Build your retirement nest egg
In previous articles, I have explained how to estimate how much you will spend each year after you stop working, and the size of the nest egg needed to support those expenses. The next step is to calculate how much you will need to save each year to reach this goal.
There are many interactive tools available to help you obtain this savings number, including one accessible through the United States Securities and Exchange Commission website. Find the one you’re most comfortable with.
Achieving your retirement goal, however, is not just about how much you save, but also How? ‘Or’ What you save it. The challenge is to determine which combination of options will produce the most benefits. Here are some suggestions.
Start now. Harness the power of compounding, which occurs when investment income generates its own income. To work it, you have to save, reinvest the gains and time. The more you save and the more time your money has to grow, the better.
Use tax-efficient accounts. Employer pension plans (eg 401k, 403b) and IRAs are powerful tools for building wealth because of the special tax treatment they receive. Contributions and income grow tax-sheltered or even tax-sheltered for years to come, increasing your chances of building up a substantial retirement nest egg. These accounts come in two versions, Traditional and Roth. Generally, contributions to traditional accounts can reduce taxable income and, therefore, your tax bill. In addition, investment income is tax-deferred until it is withdrawn. Roth contributions, on the other hand, are not tax deductible, but earnings and withdrawals during retirement are tax-free, provided you meet certain basic conditions.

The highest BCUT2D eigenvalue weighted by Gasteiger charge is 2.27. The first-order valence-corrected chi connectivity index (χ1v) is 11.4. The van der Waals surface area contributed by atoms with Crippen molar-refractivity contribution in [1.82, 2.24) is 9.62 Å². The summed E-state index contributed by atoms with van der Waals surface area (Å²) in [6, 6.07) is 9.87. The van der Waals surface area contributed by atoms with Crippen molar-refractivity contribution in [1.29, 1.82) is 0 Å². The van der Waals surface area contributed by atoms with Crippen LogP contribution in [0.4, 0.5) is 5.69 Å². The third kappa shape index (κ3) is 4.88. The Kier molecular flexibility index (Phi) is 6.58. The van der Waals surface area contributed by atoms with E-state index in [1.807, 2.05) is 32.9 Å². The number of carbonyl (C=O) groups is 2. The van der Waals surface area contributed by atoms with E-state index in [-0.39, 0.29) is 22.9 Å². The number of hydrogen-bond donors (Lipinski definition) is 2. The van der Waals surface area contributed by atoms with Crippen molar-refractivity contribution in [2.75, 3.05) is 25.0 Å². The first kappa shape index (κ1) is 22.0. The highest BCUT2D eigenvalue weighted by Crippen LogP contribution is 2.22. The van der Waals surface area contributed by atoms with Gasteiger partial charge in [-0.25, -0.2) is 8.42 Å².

Prioritize how you use your savings. If your employer plan offers a matching contribution, save at least the amount your employer will contribute. It is “free” money, and it will grow tax free. You won’t get a better deal anywhere. If you don’t get a match with an employer, or you’ve already taken full advantage of it and still have extra savings, then pay off any high-interest debt. Interest and unpaid finance charges are continually added to your balance, so the power of compounding works against you, creating a snowball effect. After a match with the employer, eliminating this debt will offer an excellent return on investment.
For any additional savings, consider adding more funds to your tax-advantaged retirement accounts. Whether you add to your employer’s plan or to an IRA depends on what you qualify for and your personal circumstances. If you are eligible to contribute to either one, consider funding your IRA first. This gives you the benefits of tax-efficient growth and a wider choice of low-cost investment options than most employer-sponsored plans. If you decide to fund your IRA to the limit and have even more savings, continue to fund your 401 (k) up to the maximum allowed. After that, direct all retirement savings into a taxable brokerage account.
There are many ways to save for retirement. Now that you have a sensible plan in place, it’s time to put that plan into action!
This article is intended for general information purposes only and is not intended to provide specific advice on individual financial, tax or legal matters. Please consult the appropriate professional regarding your specific situation before making any decisions.
John Spoto is the founder of Sentry Financial Planning in Andover and Danvers. For more information, call 978-475-2533 or visit www.sentryfinancialplanning.com.